China: No info on Triad links
Sino envoy vows no protection for drug rings
CHINESE ambassador to the Philippines Zhao Jianhua denied that he is aware of a Chinese Bamboo Triad, a drug ring operating in the Philippines, and assured local officials that China will not protect criminals.
Zhao was reacting to President Rodrigo Duterte’s claim that the Bamboo Triad and the 14K, Chinese and Taiwanese syndicates, have turned the Philippines into large-scale drug manufacturers.
“To be honest, I know nothing about it. The President may be right in pointing out there are some really bad Chinese who are doing the illegal drugs,” Zhao said in an ambush interview Tuesday night.
“We do not know much about the syndicates or drug rings operating in the Philippines but if we have any [information] we are ready to share [this] with the Filipino side,” Zhao said.
In his speech during the 120th anniversary of the Justice department, Duterte claimed that these syndicates had been used the country as a transshipment point for shabu sales to the United States.
“The drug trade is being operated by the 14K [and the] Bamboo Triad. They have taken over. They are cooking shabu on the aisles,” Duterte said.
At the DoJ, the President noted those cooking shabu in the country were given “franchise and distribution” rights by these two groups to operate in the country.
Zhao assured Duterte that the Chinese government policy is very firm and it will continue to support his campaign against illegal drugs and drug-related crimes.
“We have already begun the interagency cooperation, sharing intel, providing equipment and we hope that this kind of cooperation and coordination will be enhanced,” Zhao said.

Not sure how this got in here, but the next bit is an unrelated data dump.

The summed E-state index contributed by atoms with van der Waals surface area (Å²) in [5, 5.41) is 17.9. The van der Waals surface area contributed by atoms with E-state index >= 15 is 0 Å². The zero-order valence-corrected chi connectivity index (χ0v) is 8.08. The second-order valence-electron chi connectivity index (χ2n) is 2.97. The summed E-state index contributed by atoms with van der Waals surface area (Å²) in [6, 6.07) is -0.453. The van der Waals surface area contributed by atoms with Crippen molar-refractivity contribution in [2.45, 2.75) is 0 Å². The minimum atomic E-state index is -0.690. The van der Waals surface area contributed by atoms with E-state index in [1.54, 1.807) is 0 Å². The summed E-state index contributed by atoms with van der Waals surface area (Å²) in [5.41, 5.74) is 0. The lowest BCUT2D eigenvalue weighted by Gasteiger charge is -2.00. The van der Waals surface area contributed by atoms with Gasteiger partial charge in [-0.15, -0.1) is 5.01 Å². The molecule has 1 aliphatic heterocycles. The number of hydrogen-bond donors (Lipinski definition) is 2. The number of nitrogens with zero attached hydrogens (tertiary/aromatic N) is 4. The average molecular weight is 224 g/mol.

He also assured the Philippines that China will not protect its nationals once they have committed a crime here.
Zhao said both China and the Philippines are facing the same problems, and he urged Manila to work closely with them in combating the illegal drug trade.
“Illicit drugs and drug-related criminal acts are our common enemies. We need to work together to fight against it. Hopefully we can eradicate all these crimes in the future,” he added.
Taipei Economic and Cultural Office representative Gary Song-Huann Lin also denied in a separate statement that Taiwan is the source of illicit narcotics.
“Taiwan fully supports the Philippines’ combat against transnational drug syndicates. Taiwan will continue to join hands with the Philippine relevant authorities to enhance cooperation to vigorously eliminate the transnational drug traffickings,” Lin said.
Teco said Lin has recently approached the relevant Philippine government agencies and the Senate to clarify that Taiwan has never been the source of illegal drugs.
Based on Philippine Drug Enforcement Administration statistics, most of the drugs are actually manufactured locally and do not come from overseas, Teco said.
Lin also emphasized that Taiwan and the Philippines have been working together to fight illegal drug for years.
He said in recent years, Taipei and Manila have established cooperation mechanisms and systems for the two countries to fight illegal transnational drug trafficking.